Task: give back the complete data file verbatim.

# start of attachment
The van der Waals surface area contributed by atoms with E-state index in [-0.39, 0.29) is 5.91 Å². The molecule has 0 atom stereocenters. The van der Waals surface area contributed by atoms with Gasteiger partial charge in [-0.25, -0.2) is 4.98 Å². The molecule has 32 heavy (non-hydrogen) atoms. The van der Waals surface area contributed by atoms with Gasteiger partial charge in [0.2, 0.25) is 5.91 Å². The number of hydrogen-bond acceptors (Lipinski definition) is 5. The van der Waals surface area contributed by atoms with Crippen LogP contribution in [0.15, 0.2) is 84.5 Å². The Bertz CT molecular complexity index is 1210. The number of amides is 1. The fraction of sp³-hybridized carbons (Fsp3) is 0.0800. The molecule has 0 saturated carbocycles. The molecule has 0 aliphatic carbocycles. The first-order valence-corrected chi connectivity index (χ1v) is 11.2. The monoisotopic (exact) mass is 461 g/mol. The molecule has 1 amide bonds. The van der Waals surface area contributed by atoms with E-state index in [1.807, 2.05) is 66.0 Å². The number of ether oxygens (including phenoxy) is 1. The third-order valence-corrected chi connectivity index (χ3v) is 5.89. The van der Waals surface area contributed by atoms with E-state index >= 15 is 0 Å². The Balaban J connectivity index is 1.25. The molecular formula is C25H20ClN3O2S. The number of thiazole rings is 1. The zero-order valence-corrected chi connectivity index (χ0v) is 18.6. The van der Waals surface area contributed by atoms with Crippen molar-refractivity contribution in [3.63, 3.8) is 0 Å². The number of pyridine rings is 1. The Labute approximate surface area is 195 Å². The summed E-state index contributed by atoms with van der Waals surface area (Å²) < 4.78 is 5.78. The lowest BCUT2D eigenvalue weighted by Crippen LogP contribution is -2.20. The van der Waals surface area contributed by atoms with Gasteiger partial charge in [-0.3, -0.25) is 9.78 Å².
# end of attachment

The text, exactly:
The van der Waals surface area contributed by atoms with E-state index in [-0.39, 0.29) is 5.91 Å². The molecule has 0 atom stereocenters. The van der Waals surface area contributed by atoms with Gasteiger partial charge in [-0.25, -0.2) is 4.98 Å². The molecule has 32 heavy (non-hydrogen) atoms. The van der Waals surface area contributed by atoms with Gasteiger partial charge in [0.2, 0.25) is 5.91 Å². The number of hydrogen-bond acceptors (Lipinski definition) is 5. The van der Waals surface area contributed by atoms with Crippen LogP contribution in [0.15, 0.2) is 84.5 Å². The Bertz CT molecular complexity index is 1210. The number of amides is 1. The fraction of sp³-hybridized carbons (Fsp3) is 0.0800. The molecule has 0 saturated carbocycles. The molecule has 0 aliphatic carbocycles. The first-order valence-corrected chi connectivity index (χ1v) is 11.2. The monoisotopic (exact) mass is 461 g/mol. The molecule has 1 amide bonds. The van der Waals surface area contributed by atoms with E-state index in [1.807, 2.05) is 66.0 Å². The number of ether oxygens (including phenoxy) is 1. The third-order valence-corrected chi connectivity index (χ3v) is 5.89. The van der Waals surface area contributed by atoms with E-state index >= 15 is 0 Å². The Balaban J connectivity index is 1.25. The molecular formula is C25H20ClN3O2S. The number of thiazole rings is 1. The zero-order valence-corrected chi connectivity index (χ0v) is 18.6. The van der Waals surface area contributed by atoms with Crippen molar-refractivity contribution in [3.63, 3.8) is 0 Å². The number of pyridine rings is 1. The Labute approximate surface area is 195 Å². The summed E-state index contributed by atoms with van der Waals surface area (Å²) < 4.78 is 5.78. The lowest BCUT2D eigenvalue weighted by Crippen LogP contribution is -2.20. The van der Waals surface area contributed by atoms with Gasteiger partial charge in [-0.3, -0.25) is 9.78 Å².